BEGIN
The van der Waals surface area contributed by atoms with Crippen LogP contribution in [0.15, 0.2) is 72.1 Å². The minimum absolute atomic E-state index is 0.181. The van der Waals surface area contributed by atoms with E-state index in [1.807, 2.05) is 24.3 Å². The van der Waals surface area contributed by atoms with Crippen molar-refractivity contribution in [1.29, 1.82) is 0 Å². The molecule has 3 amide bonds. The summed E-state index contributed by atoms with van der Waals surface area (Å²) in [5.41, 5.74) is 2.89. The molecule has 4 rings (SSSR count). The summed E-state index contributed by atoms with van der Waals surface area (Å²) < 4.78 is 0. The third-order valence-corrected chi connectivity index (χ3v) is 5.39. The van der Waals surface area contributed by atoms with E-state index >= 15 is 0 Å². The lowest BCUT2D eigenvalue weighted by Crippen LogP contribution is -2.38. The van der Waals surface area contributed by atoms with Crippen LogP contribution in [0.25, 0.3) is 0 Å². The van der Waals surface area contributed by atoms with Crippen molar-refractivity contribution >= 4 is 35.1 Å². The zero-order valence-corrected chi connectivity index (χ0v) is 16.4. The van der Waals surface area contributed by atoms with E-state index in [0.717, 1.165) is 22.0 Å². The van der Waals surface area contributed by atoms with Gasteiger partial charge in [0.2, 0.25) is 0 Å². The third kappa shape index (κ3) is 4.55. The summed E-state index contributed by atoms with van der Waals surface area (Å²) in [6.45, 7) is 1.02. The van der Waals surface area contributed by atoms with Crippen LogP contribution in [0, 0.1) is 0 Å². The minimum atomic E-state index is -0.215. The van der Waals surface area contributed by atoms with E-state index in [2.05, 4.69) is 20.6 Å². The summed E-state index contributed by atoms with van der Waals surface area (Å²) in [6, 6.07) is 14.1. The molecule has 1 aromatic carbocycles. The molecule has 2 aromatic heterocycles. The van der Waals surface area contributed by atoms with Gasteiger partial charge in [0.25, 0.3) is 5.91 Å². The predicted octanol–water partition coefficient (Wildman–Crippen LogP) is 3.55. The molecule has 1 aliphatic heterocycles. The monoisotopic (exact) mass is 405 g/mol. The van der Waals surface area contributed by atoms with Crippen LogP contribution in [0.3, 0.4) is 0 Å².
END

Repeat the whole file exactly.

The van der Waals surface area contributed by atoms with Crippen LogP contribution in [0.15, 0.2) is 72.1 Å². The minimum absolute atomic E-state index is 0.181. The van der Waals surface area contributed by atoms with E-state index in [1.807, 2.05) is 24.3 Å². The van der Waals surface area contributed by atoms with Crippen molar-refractivity contribution in [1.29, 1.82) is 0 Å². The molecule has 3 amide bonds. The summed E-state index contributed by atoms with van der Waals surface area (Å²) in [5.41, 5.74) is 2.89. The molecule has 4 rings (SSSR count). The summed E-state index contributed by atoms with van der Waals surface area (Å²) < 4.78 is 0. The third-order valence-corrected chi connectivity index (χ3v) is 5.39. The van der Waals surface area contributed by atoms with E-state index >= 15 is 0 Å². The lowest BCUT2D eigenvalue weighted by Crippen LogP contribution is -2.38. The van der Waals surface area contributed by atoms with Crippen LogP contribution in [0.25, 0.3) is 0 Å². The van der Waals surface area contributed by atoms with Crippen molar-refractivity contribution >= 4 is 35.1 Å². The zero-order valence-corrected chi connectivity index (χ0v) is 16.4. The van der Waals surface area contributed by atoms with E-state index in [0.717, 1.165) is 22.0 Å². The van der Waals surface area contributed by atoms with Gasteiger partial charge in [0.2, 0.25) is 0 Å². The third kappa shape index (κ3) is 4.55. The summed E-state index contributed by atoms with van der Waals surface area (Å²) in [6.45, 7) is 1.02. The van der Waals surface area contributed by atoms with Crippen LogP contribution in [0, 0.1) is 0 Å². The minimum atomic E-state index is -0.215. The van der Waals surface area contributed by atoms with E-state index in [2.05, 4.69) is 20.6 Å². The summed E-state index contributed by atoms with van der Waals surface area (Å²) in [6, 6.07) is 14.1. The molecule has 1 aromatic carbocycles. The molecule has 2 aromatic heterocycles. The van der Waals surface area contributed by atoms with Gasteiger partial charge in [0.25, 0.3) is 5.91 Å². The predicted octanol–water partition coefficient (Wildman–Crippen LogP) is 3.55. The molecule has 1 aliphatic heterocycles. The monoisotopic (exact) mass is 405 g/mol. The van der Waals surface area contributed by atoms with Crippen LogP contribution in [0.3, 0.4) is 0 Å².